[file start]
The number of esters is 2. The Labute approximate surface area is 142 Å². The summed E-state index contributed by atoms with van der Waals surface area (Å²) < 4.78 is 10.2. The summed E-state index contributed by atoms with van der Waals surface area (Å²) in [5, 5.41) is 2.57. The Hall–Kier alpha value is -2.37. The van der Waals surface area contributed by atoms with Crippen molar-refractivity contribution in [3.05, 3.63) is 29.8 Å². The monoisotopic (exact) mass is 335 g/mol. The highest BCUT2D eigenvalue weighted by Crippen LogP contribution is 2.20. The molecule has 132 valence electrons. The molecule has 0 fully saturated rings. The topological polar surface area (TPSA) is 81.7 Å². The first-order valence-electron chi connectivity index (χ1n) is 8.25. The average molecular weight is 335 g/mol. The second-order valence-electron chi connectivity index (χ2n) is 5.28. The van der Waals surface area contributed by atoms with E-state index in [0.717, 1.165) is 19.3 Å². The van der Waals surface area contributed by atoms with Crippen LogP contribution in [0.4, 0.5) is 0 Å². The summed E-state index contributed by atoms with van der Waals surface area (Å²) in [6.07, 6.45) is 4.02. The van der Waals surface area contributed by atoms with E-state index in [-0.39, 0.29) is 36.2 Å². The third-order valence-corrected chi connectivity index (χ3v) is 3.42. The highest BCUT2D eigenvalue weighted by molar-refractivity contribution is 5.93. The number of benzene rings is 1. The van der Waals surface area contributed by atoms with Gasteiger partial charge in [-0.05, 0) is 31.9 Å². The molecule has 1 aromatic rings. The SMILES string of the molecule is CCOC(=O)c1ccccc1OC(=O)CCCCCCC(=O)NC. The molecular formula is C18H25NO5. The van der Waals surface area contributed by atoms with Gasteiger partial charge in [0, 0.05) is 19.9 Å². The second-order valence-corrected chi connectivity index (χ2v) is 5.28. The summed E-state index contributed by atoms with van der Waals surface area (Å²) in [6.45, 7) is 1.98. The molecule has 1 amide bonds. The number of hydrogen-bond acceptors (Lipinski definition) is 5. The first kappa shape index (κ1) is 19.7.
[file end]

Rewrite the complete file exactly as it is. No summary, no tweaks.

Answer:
The number of esters is 2. The Labute approximate surface area is 142 Å². The summed E-state index contributed by atoms with van der Waals surface area (Å²) < 4.78 is 10.2. The summed E-state index contributed by atoms with van der Waals surface area (Å²) in [5, 5.41) is 2.57. The Hall–Kier alpha value is -2.37. The van der Waals surface area contributed by atoms with Crippen molar-refractivity contribution in [3.05, 3.63) is 29.8 Å². The monoisotopic (exact) mass is 335 g/mol. The highest BCUT2D eigenvalue weighted by Crippen LogP contribution is 2.20. The molecule has 132 valence electrons. The molecule has 0 fully saturated rings. The topological polar surface area (TPSA) is 81.7 Å². The first-order valence-electron chi connectivity index (χ1n) is 8.25. The average molecular weight is 335 g/mol. The second-order valence-electron chi connectivity index (χ2n) is 5.28. The van der Waals surface area contributed by atoms with E-state index in [0.717, 1.165) is 19.3 Å². The van der Waals surface area contributed by atoms with Crippen LogP contribution in [0.4, 0.5) is 0 Å². The summed E-state index contributed by atoms with van der Waals surface area (Å²) in [6.07, 6.45) is 4.02. The van der Waals surface area contributed by atoms with E-state index in [-0.39, 0.29) is 36.2 Å². The third-order valence-corrected chi connectivity index (χ3v) is 3.42. The highest BCUT2D eigenvalue weighted by molar-refractivity contribution is 5.93. The number of benzene rings is 1. The van der Waals surface area contributed by atoms with Gasteiger partial charge in [-0.05, 0) is 31.9 Å². The molecule has 1 aromatic rings. The SMILES string of the molecule is CCOC(=O)c1ccccc1OC(=O)CCCCCCC(=O)NC. The molecular formula is C18H25NO5. The van der Waals surface area contributed by atoms with Gasteiger partial charge in [0, 0.05) is 19.9 Å². The second-order valence-corrected chi connectivity index (χ2v) is 5.28. The summed E-state index contributed by atoms with van der Waals surface area (Å²) in [6.45, 7) is 1.98. The molecule has 1 amide bonds. The number of hydrogen-bond acceptors (Lipinski definition) is 5. The first kappa shape index (κ1) is 19.7.